A. I think I am just most proud of being a writer. I think at heart that is what I am, a writer. I’m a producer, there are other jobs that I do, but in my heart, I am always just going to be a writer.

Q. What has Grey’s Anatomy meant for your career? And what lessons have you learned from the show that you have applied to your other creations?

A. I would say that I learned everything from Grey’s Anatomy. I had never worked in television before. Creating Grey’s Anatomy was my first job in television so I learned how to make television by making Grey’s Anatomy. I learned how to run a television show by working on Grey’s Anatomy. I learned everything that I know about TV from Grey’s Anatomy. It amazes me that it is still on the air and it’s still running and it’s still a top show for the network and that fans are still responding to it and that a new generation is still discovering it. Netflix makes it possible for new generations of fans to discover that show on a daily basis, which is so amazing to me. I think we’re on our second generation of fans. We have writers in our writers’ room in Grey’s Anatomy who grew up watching that show. That show will always be incredibly special to me, because it taught me how to do this job.

Q. What do you think is the key to the success of your shows?

A. I have no idea, I really don’t. I can’t begin to tell you why other people like the shows. I’m thrilled that they do. I hope it’s because we tell stories honestly and that we create characters that feel real and are living authentic lives in really complicated situations that make you feel compelled to watch. But I don’t spend my time thinking about why they watch because then I would get worried because I don’t know if there is a formula. I’m just really glad that they do watch.

Q. You are often asked about your success. But have you experienced failure? And if so, what did you learn from it?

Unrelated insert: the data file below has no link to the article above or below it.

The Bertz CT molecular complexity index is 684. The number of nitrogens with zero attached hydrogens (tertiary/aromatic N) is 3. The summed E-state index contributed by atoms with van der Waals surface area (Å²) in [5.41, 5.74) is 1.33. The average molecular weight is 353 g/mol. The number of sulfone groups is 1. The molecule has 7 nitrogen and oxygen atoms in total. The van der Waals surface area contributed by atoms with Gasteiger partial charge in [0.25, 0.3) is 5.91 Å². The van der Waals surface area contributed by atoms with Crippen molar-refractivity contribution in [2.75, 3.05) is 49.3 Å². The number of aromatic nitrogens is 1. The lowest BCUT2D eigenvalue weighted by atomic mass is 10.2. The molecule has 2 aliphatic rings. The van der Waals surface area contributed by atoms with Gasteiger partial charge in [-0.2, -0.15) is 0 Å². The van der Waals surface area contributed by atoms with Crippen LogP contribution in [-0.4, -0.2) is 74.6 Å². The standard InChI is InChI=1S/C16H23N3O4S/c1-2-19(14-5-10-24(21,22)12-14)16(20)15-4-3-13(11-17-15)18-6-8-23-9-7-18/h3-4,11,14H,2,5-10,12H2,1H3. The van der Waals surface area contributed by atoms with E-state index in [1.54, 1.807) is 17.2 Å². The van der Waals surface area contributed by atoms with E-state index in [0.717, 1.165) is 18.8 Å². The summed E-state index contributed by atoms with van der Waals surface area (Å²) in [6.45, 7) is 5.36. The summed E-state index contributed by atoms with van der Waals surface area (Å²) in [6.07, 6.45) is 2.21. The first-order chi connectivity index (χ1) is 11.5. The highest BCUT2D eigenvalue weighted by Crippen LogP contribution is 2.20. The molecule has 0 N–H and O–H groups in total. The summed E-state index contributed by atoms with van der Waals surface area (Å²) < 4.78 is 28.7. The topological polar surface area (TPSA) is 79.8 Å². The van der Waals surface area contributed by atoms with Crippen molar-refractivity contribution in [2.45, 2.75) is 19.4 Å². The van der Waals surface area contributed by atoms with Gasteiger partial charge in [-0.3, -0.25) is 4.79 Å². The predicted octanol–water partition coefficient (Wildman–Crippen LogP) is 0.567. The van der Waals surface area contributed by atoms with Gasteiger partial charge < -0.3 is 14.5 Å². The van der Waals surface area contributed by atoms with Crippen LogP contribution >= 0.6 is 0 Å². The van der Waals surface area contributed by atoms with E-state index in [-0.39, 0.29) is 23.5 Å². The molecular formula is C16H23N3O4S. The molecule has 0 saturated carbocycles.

A. What’s been really interesting for me is that I’ve been raised to not look at failure as failure. Or to look at it like it’s fine to fail. Failures are simply another way of learning something. I think our biggest problem is when we look at failures as some kind of devastation or some sort of horrible moment. I think you can succeed in some things and you can fail in others and that’s absolutely okay. Those failures are ways of teaching you things and giving you lessons for how to be better and to keep you humble. Nobody’s perfect. And to expect yourself to be is a dangerous road to go down.

Q. Your shows are sometimes referred to as a “guilty pleasure.” What do you think of this concept?

A. I think there is nothing guilty about pleasure. I always find that phrase slightly insulting because it suggests that you shouldn’t be watching them. Our shows are highly compelling, lots of people watch them. I don’t know why you should feel guilty for watching something and I don’t know why pleasure should make you feel guilty. It’s a phrase that people like to use, I haven’t figured it out yet.

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Assessing Property Size: What Square Footage Can You Get With The Average UK House Price In Your Area?

Assessing Property Size In The UK